When I started my PhD research on women’s experiences of pregnancy, I wanted to know how women’s experiences changed as they progressed through their pregnancies. I was not interested in pregnancy itself, per se; rather, I was interested in how embodied experiences fundamentally shape the way people think of themselves. What better focus for research into embodied subjectivity than a moment when the biological body is constantly changing, forcing the individual to adapt along with it?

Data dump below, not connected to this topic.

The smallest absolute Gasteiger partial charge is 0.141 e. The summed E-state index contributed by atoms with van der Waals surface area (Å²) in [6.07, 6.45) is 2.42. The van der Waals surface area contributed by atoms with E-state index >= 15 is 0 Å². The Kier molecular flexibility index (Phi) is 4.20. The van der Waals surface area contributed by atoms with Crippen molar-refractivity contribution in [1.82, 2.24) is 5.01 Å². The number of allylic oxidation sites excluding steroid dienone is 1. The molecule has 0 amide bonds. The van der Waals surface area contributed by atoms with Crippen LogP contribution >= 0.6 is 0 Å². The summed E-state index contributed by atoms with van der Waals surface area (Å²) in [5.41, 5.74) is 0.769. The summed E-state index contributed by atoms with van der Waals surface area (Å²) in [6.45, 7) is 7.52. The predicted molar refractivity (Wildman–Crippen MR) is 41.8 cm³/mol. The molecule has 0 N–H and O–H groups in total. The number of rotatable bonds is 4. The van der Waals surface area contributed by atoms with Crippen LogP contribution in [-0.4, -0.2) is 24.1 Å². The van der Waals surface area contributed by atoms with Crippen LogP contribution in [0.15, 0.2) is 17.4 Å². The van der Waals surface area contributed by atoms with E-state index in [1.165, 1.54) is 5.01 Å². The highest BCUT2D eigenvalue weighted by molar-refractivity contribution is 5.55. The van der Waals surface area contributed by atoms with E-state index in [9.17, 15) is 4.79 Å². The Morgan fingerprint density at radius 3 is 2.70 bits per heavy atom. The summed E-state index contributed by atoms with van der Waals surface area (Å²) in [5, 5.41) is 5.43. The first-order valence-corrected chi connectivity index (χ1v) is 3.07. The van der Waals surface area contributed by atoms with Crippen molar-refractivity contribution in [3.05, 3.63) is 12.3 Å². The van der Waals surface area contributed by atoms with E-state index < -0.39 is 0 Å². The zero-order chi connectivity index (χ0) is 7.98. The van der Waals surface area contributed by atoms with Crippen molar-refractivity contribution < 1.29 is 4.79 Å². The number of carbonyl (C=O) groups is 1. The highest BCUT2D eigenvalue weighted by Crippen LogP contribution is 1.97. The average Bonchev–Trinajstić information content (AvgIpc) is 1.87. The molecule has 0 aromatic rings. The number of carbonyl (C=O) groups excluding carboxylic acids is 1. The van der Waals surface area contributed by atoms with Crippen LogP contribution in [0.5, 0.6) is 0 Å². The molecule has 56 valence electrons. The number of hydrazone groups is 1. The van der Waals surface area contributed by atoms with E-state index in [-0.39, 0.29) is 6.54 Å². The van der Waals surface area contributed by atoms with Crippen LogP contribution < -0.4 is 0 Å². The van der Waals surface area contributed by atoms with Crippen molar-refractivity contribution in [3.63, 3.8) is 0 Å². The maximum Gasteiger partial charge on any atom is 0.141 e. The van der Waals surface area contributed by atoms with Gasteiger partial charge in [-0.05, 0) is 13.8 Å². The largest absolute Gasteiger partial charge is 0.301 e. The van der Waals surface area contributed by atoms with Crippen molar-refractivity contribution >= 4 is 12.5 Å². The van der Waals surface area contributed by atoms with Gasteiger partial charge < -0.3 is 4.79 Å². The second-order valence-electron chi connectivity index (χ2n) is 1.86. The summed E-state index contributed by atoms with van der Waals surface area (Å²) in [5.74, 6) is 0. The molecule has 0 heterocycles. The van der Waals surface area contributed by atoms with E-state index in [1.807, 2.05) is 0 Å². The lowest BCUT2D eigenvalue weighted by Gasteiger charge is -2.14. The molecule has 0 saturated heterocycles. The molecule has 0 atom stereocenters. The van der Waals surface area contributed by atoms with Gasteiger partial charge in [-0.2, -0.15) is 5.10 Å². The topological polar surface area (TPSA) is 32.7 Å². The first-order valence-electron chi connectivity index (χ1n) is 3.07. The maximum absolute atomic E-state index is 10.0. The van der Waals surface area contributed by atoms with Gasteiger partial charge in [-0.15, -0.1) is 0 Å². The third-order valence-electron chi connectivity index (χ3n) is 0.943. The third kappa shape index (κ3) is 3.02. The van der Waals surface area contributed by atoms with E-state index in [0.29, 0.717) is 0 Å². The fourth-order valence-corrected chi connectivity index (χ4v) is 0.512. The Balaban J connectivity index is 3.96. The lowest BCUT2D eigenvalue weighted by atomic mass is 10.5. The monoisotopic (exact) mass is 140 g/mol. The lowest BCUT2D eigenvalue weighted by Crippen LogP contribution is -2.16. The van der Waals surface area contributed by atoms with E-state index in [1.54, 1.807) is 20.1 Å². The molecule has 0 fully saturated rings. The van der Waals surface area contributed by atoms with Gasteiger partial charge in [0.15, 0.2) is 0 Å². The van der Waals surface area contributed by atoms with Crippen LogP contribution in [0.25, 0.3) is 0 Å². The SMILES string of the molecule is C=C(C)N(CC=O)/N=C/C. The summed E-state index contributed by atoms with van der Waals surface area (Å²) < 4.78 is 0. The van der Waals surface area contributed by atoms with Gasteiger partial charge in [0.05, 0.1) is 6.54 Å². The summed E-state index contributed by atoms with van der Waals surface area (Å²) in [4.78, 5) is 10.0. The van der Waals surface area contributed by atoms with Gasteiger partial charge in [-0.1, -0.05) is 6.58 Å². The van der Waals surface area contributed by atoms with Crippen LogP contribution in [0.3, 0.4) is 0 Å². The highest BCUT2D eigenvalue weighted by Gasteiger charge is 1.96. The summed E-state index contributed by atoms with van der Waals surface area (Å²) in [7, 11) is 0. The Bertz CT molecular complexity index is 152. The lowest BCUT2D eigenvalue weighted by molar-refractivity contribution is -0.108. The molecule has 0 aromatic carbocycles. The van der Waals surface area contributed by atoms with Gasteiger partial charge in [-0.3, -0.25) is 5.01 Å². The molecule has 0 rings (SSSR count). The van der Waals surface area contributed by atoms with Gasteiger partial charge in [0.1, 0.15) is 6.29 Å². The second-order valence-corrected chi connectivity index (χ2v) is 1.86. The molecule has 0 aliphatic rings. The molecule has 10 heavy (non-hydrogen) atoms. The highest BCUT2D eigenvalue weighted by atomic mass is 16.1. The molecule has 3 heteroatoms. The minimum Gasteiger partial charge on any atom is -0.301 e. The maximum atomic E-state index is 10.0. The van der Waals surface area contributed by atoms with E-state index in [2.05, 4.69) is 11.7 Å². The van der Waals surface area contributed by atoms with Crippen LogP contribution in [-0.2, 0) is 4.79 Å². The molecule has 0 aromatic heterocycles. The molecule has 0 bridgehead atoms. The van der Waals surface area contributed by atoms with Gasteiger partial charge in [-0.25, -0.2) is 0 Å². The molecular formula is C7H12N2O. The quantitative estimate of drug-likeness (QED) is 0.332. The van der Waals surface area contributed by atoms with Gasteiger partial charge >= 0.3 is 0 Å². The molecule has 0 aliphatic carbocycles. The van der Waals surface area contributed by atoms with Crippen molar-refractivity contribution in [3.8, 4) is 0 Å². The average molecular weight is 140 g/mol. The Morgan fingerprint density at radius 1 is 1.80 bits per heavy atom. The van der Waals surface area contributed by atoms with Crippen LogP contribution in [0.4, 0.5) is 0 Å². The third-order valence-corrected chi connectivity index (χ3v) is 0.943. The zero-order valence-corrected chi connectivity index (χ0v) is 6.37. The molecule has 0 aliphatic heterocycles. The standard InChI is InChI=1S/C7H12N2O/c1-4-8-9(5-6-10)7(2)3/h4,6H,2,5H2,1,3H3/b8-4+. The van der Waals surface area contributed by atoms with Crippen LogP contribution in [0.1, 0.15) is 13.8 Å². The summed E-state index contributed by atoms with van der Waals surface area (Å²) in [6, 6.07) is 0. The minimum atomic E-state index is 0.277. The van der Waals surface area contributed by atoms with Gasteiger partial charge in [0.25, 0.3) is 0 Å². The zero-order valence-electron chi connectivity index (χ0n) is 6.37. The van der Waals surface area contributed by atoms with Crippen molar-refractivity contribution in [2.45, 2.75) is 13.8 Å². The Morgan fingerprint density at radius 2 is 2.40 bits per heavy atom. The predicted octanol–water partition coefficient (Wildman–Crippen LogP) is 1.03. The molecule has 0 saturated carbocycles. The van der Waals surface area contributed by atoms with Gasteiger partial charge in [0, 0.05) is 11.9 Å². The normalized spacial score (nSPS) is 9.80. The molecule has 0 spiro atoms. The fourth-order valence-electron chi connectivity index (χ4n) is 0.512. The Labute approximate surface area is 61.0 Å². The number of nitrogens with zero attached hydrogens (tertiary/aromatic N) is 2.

I was not the first to question the embodied experience of pregnancy. In 1984, Iris Marion Young published her seminal work delving into a phenomenology of her pregnancy. At the time, she noted that not much work had been done on the pregnant woman “as a subject” (emphasis in original) or on “the mother as a site for its proceedings” (Young 1984, p. 45). Her work aimed to explore maternal subjectivity, which included a rejection of the alienating, medical gaze and an embrace of the desires of pregnant women and the promotion of “self-love”. She used her bodily experience while pregnant as a platform for understanding female experience: the way her body took up more space, the changing capacity of her body to move the way she wanted it to, and the relationships she built with others, including the foetus.